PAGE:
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Toshiba said to face biggest fine by Japan finance regulator
[TOKYO] Japan's Securities and Exchange Surveillance Commission plans to recommend fining Toshiba about 7 billion yen (S$79.5 million) for falsifying earnings, the largest financial penalty ever sought by the watchdog, SESC officials said.
The SESC aims to announce the recommendation Monday, the officials said, asking not to be identified as the information is confidential. Toshiba misled investors by filing false financial statements dating back to 2009, the officials said.
The commission is still considering whether to recommend penalties against former top executives at Toshiba, one of the officials said. Takuji Yano, a spokesman for the Financial Services Agency, which oversees the SESC, declined to comment.
Toshiba has replaced its top management and is raising cash by selling shareholdings and operations in the wake of Japan's biggest accounting scandal since camera maker Olympus Corp's US$1.7 billion in irregularities in 2011. The Tokyo-based electronics and industrial group, which has lost about 40 per cent of its value since disclosing an internal probe on April 3, has set aside 8.4 billion yen to cover possible fines in the case.
Motohiro Ajioka, a spokesman for Toshiba, declined to comment.
Former Presidents The conglomerate, which makes everything from nuclear power plants to chips, washing machines, televisions and laptop computers, also faces lawsuits from shareholders.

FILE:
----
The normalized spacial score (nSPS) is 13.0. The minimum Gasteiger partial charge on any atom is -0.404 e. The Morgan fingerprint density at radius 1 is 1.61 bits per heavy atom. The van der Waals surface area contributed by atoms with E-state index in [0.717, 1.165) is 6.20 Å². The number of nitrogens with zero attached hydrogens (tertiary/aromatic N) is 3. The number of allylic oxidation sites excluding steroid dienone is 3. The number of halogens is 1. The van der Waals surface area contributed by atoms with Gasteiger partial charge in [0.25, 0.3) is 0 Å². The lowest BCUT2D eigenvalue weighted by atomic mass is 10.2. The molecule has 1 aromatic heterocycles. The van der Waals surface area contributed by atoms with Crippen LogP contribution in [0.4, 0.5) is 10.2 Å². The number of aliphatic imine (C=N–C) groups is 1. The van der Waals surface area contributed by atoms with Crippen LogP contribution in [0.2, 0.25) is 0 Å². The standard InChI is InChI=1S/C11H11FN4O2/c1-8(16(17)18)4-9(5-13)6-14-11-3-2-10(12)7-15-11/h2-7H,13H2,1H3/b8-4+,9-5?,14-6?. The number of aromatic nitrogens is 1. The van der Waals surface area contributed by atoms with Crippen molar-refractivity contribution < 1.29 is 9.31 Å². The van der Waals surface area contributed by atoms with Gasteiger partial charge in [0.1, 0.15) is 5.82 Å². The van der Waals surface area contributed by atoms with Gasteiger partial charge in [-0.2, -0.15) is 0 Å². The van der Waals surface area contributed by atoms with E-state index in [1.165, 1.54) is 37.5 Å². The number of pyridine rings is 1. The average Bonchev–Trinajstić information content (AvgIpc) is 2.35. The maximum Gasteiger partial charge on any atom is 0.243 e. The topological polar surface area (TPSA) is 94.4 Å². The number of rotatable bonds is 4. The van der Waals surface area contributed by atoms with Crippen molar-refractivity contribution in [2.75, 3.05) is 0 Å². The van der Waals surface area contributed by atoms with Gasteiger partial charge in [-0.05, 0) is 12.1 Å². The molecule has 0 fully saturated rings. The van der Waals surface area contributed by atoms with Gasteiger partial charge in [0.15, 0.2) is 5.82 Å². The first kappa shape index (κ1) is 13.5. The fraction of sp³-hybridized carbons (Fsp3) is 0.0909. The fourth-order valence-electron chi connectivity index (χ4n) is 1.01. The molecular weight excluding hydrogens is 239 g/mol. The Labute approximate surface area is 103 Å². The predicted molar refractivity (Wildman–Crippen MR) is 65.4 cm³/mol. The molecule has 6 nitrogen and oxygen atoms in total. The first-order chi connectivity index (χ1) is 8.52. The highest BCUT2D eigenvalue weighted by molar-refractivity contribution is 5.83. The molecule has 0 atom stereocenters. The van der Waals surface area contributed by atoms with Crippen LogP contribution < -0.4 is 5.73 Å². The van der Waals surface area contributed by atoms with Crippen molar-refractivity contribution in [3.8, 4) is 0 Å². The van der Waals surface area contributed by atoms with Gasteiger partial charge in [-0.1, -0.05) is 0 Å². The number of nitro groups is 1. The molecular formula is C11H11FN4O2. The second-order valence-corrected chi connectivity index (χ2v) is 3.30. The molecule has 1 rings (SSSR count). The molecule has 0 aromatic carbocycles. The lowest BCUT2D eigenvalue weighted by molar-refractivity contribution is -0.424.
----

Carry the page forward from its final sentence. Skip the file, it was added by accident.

Regulators have yet to announce results of probes seeking evidence for possible criminal prosecutions of former executives, including the three ex-presidents that quit the company after investigations concluded they caused subordinates to falsify results.
Former presidents Hisao Tanaka, Norio Sasaki and Atsutoshi Nishida resigned in July and the company has cut executive pay, trimmed its workforce and revamped its board amid a scandal that widened repeatedly as more irregularities were uncovered. The company has said it is suing the three former CEOs and two former chief financial officers, seeking 300 million yen of damages.
Toshiba is considering spinning off its unprofitable personal computer operations and merging it with the same businesses of Fujitsu and Sony. spinoff Vaio, joining forces to tackle a market in decline as consumers shift to tablets and smartphones. Toshiba got about 7 per cent of its revenue, or about 128 billion yen, from PCs in the September quarter, according to data compiled by Bloomberg.
Worldwide PC industry shipments are on course to shrink 4.9 per cent to below 300 million units this year after peaking at 364 million in 2011, according to IDC Corp. Vaio, which was spun off from Sony in July 2014, would likely be the surviving company, with the other two making investments and transferring their operations to the combined entity, the Nikkei reported on Friday.